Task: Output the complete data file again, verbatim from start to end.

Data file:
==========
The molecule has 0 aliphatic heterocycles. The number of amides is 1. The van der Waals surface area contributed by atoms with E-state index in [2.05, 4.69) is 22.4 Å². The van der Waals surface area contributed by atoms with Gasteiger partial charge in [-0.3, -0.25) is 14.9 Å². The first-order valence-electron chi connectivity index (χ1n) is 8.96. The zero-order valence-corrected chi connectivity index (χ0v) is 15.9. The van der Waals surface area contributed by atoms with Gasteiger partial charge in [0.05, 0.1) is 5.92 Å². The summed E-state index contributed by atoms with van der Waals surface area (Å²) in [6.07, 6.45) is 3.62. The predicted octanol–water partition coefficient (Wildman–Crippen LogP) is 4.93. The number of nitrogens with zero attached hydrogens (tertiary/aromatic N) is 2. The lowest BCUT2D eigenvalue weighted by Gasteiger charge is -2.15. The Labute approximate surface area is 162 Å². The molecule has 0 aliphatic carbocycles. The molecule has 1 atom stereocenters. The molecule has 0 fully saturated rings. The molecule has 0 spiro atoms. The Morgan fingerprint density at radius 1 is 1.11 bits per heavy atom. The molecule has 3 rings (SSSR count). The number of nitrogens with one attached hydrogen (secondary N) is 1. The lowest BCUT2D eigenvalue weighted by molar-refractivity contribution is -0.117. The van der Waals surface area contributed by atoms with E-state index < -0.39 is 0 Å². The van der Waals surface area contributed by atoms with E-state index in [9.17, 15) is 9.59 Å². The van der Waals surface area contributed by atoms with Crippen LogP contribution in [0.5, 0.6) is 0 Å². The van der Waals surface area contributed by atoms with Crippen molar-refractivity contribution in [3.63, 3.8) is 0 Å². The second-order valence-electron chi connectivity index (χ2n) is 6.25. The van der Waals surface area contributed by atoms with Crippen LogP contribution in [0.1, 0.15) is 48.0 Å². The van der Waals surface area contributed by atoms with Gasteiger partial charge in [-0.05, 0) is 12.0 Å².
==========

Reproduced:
The molecule has 0 aliphatic heterocycles. The number of amides is 1. The van der Waals surface area contributed by atoms with E-state index in [2.05, 4.69) is 22.4 Å². The van der Waals surface area contributed by atoms with Gasteiger partial charge in [-0.3, -0.25) is 14.9 Å². The first-order valence-electron chi connectivity index (χ1n) is 8.96. The zero-order valence-corrected chi connectivity index (χ0v) is 15.9. The van der Waals surface area contributed by atoms with Gasteiger partial charge in [0.05, 0.1) is 5.92 Å². The summed E-state index contributed by atoms with van der Waals surface area (Å²) in [6.07, 6.45) is 3.62. The predicted octanol–water partition coefficient (Wildman–Crippen LogP) is 4.93. The number of nitrogens with zero attached hydrogens (tertiary/aromatic N) is 2. The lowest BCUT2D eigenvalue weighted by Gasteiger charge is -2.15. The Labute approximate surface area is 162 Å². The molecule has 0 aliphatic carbocycles. The molecule has 1 atom stereocenters. The molecule has 0 fully saturated rings. The molecule has 0 spiro atoms. The Morgan fingerprint density at radius 1 is 1.11 bits per heavy atom. The molecule has 3 rings (SSSR count). The number of nitrogens with one attached hydrogen (secondary N) is 1. The lowest BCUT2D eigenvalue weighted by molar-refractivity contribution is -0.117. The van der Waals surface area contributed by atoms with E-state index < -0.39 is 0 Å². The van der Waals surface area contributed by atoms with E-state index in [9.17, 15) is 9.59 Å². The van der Waals surface area contributed by atoms with Crippen LogP contribution in [0.5, 0.6) is 0 Å². The van der Waals surface area contributed by atoms with Crippen molar-refractivity contribution in [3.63, 3.8) is 0 Å². The second-order valence-electron chi connectivity index (χ2n) is 6.25. The van der Waals surface area contributed by atoms with Crippen LogP contribution in [0.1, 0.15) is 48.0 Å². The van der Waals surface area contributed by atoms with Gasteiger partial charge in [-0.05, 0) is 12.0 Å².